New Research Shows Artificial Intelligence (AI) May Replace Invasive Glucose Testing


Today, measuring blood glucose involves pricking a finger with a needle attached to a device. The blood sample is then analyzed by a continuous glucose monitor (CGM), which often needs to be calibrated at least twice a day. The process is a necessity but is difficult and uncomfortable.

The researchers at the University of Warwick are working on a new AI technology that can detect hypoglycemia using electrocardiogram (ECG) signals from the heart.

In their study, the scientists demonstrated that this new technology is accurate 82% of the time, a rate similar to that of current CGM systems. Senior study author Leandro Pecchia, Ph.D., an associate professor of biomedical engineering at the university said, “Our innovation consisted in using [AI] for automatic detecting [of] hypoglycemia via few ECG beats. This is relevant because ECG can be detected in any circumstance, including sleeping.”

Hypoglycemia affects the electrophysiology of the heart, and because it has slightly different effects on each individual’s heart, an AI system makes it possible to monitor glucose levels in a highly personalized way.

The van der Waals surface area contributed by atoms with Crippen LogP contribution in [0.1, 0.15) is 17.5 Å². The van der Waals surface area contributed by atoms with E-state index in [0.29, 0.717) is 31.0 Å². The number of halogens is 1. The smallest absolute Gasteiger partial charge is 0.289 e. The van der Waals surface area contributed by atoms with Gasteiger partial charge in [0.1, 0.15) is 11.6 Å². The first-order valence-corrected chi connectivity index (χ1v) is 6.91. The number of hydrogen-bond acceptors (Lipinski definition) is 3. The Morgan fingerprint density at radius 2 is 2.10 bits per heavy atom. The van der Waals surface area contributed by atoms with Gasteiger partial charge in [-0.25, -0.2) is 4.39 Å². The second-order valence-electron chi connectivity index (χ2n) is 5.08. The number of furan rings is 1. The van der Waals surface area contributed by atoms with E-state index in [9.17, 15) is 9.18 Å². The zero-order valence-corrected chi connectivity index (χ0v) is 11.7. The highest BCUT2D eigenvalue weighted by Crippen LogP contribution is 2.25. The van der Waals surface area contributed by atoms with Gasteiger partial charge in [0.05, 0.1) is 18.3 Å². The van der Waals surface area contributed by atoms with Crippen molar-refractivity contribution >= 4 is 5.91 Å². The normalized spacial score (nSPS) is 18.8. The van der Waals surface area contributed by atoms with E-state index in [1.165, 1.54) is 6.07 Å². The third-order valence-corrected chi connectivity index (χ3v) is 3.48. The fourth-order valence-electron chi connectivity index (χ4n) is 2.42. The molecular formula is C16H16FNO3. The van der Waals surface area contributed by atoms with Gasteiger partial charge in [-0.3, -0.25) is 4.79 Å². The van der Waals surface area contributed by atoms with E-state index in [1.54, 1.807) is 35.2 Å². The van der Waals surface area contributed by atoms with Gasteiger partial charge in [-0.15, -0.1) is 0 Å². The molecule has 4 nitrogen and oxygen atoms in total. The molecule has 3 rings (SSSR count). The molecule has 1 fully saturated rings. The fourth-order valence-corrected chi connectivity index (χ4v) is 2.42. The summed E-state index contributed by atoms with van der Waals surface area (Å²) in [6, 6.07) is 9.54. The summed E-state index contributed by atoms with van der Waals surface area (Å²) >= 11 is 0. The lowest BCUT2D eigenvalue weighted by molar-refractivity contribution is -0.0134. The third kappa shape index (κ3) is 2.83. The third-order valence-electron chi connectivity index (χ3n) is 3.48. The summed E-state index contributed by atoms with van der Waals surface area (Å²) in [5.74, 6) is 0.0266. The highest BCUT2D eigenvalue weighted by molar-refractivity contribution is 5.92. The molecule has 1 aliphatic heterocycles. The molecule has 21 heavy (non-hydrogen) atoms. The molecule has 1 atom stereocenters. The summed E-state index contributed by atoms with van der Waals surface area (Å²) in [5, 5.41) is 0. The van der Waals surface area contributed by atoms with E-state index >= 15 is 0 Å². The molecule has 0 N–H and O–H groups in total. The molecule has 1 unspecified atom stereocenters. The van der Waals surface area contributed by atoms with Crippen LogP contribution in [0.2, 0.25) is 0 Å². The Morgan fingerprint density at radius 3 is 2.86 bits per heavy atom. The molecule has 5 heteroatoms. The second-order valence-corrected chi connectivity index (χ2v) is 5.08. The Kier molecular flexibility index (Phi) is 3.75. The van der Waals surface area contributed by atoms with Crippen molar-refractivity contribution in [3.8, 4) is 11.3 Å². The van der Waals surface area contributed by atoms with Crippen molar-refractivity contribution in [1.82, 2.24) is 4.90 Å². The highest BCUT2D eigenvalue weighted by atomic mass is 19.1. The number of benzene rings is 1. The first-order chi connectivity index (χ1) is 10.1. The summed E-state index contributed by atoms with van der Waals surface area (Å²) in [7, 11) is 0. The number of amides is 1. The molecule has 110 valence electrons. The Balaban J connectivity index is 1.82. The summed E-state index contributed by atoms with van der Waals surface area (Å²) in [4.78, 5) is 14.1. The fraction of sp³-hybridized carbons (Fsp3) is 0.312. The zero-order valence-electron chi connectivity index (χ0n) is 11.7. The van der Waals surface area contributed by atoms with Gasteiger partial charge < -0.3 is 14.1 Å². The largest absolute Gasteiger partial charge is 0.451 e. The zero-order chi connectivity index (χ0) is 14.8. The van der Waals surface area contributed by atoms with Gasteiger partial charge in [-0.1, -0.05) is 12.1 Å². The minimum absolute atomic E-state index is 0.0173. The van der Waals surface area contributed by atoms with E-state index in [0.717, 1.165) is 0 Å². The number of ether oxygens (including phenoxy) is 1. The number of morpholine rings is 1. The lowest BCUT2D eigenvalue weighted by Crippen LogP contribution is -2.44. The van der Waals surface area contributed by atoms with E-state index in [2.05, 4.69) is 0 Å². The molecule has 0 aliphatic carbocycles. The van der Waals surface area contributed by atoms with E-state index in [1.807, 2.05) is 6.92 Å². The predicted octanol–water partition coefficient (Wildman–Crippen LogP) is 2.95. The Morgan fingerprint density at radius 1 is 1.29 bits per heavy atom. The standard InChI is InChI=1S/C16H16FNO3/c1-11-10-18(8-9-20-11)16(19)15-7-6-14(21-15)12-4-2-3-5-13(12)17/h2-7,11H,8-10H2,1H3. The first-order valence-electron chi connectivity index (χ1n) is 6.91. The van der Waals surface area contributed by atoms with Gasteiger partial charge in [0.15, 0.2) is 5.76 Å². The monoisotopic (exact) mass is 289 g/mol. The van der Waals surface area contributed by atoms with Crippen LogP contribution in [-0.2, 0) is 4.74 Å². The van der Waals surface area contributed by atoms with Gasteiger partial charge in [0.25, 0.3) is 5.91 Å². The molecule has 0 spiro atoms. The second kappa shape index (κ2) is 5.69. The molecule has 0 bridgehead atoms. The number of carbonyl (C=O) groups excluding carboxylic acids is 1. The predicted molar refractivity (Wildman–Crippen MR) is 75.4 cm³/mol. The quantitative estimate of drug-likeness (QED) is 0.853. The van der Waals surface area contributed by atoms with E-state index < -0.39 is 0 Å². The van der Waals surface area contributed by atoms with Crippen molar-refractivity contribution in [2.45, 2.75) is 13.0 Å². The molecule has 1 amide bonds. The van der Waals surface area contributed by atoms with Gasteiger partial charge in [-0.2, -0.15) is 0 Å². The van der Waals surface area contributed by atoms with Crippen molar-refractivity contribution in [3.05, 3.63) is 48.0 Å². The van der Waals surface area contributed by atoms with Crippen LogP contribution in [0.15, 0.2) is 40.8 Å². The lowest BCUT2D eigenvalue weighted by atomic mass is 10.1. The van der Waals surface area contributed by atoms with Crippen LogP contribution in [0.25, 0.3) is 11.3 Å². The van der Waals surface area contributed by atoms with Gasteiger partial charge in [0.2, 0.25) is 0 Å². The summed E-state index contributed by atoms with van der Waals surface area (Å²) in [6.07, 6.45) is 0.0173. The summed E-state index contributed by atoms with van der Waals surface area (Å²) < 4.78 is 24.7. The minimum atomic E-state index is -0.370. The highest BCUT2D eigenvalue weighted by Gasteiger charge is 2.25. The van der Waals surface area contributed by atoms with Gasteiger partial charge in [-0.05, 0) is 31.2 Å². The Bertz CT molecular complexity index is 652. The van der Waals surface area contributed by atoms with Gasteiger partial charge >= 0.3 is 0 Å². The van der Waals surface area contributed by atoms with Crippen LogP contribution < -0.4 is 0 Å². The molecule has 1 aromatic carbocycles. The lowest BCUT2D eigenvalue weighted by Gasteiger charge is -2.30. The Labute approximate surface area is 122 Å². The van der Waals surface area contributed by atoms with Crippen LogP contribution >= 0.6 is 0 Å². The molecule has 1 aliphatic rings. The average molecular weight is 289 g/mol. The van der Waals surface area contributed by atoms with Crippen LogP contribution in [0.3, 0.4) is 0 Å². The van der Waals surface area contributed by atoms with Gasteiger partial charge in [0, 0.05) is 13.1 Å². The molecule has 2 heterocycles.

The team used AI to automatically detect nocturnal hypoglycemia from just a few heartbeat signals recorded by a wearable device. The study included healthy individuals, whom the scientists monitored for 24 hours a day for 14 consecutive days.

This study was unique because the scientists monitored the participants’ glucose levels individually, whereas previous trials had analyzed results from the participants as a group.

The researchers developed a way to visualize precisely which part of the ECG wave is associated with a hypoglycemic event. This could result in a real-time alarm system that alerts individuals if their blood sugar levels change dramatically. Having such an early warning could drastically shorten the amount of time that a person experiences hypoglycemia, which can be very dangerous, especially for people with diabetes.

The team’s new method is one example of precision medicine that could vastly improve the way that people manage diabetes. While there is still some way to go before this technology becomes available, the initial results are promising.

If successful, the technology tested in the present study could pave the way for many more uses of AI and electrophysiology of the heart. It could also possibly be used to manage a variety of disorders that result from changes in the blood, with highly personalized precision.


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